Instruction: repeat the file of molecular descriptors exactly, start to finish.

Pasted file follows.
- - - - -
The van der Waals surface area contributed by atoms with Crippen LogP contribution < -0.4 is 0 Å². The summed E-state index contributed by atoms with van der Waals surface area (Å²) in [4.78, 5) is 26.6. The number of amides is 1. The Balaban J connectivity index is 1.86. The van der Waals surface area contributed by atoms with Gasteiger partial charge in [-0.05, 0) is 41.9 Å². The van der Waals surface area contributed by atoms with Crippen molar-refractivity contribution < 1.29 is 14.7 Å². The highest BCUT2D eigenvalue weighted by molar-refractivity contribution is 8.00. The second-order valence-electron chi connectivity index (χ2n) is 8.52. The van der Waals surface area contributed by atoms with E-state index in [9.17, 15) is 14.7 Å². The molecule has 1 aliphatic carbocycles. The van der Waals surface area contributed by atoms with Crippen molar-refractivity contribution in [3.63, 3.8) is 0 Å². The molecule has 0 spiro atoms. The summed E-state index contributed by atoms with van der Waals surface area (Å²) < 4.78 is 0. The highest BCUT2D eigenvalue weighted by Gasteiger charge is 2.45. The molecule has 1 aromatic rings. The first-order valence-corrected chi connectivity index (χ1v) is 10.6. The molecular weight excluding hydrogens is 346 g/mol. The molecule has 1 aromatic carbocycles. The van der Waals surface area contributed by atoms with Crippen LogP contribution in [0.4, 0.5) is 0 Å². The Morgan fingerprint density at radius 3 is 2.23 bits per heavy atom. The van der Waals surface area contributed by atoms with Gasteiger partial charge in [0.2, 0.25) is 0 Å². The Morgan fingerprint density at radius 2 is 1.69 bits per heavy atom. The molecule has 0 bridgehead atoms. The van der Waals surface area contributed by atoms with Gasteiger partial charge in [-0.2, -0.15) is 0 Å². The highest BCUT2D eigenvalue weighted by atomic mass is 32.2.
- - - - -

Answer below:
The van der Waals surface area contributed by atoms with Crippen LogP contribution < -0.4 is 0 Å². The summed E-state index contributed by atoms with van der Waals surface area (Å²) in [4.78, 5) is 26.6. The number of amides is 1. The Balaban J connectivity index is 1.86. The van der Waals surface area contributed by atoms with Gasteiger partial charge in [-0.05, 0) is 41.9 Å². The van der Waals surface area contributed by atoms with Crippen molar-refractivity contribution < 1.29 is 14.7 Å². The highest BCUT2D eigenvalue weighted by molar-refractivity contribution is 8.00. The second-order valence-electron chi connectivity index (χ2n) is 8.52. The van der Waals surface area contributed by atoms with E-state index in [9.17, 15) is 14.7 Å². The molecule has 1 aliphatic carbocycles. The van der Waals surface area contributed by atoms with Crippen molar-refractivity contribution in [3.63, 3.8) is 0 Å². The molecule has 0 spiro atoms. The summed E-state index contributed by atoms with van der Waals surface area (Å²) < 4.78 is 0. The highest BCUT2D eigenvalue weighted by Gasteiger charge is 2.45. The molecule has 1 aromatic rings. The first-order valence-corrected chi connectivity index (χ1v) is 10.6. The molecular weight excluding hydrogens is 346 g/mol. The molecule has 1 aromatic carbocycles. The van der Waals surface area contributed by atoms with Crippen LogP contribution in [0.4, 0.5) is 0 Å². The Morgan fingerprint density at radius 3 is 2.23 bits per heavy atom. The van der Waals surface area contributed by atoms with Gasteiger partial charge in [0.2, 0.25) is 0 Å². The Morgan fingerprint density at radius 2 is 1.69 bits per heavy atom. The molecule has 0 bridgehead atoms. The van der Waals surface area contributed by atoms with Gasteiger partial charge in [-0.2, -0.15) is 0 Å². The highest BCUT2D eigenvalue weighted by atomic mass is 32.2.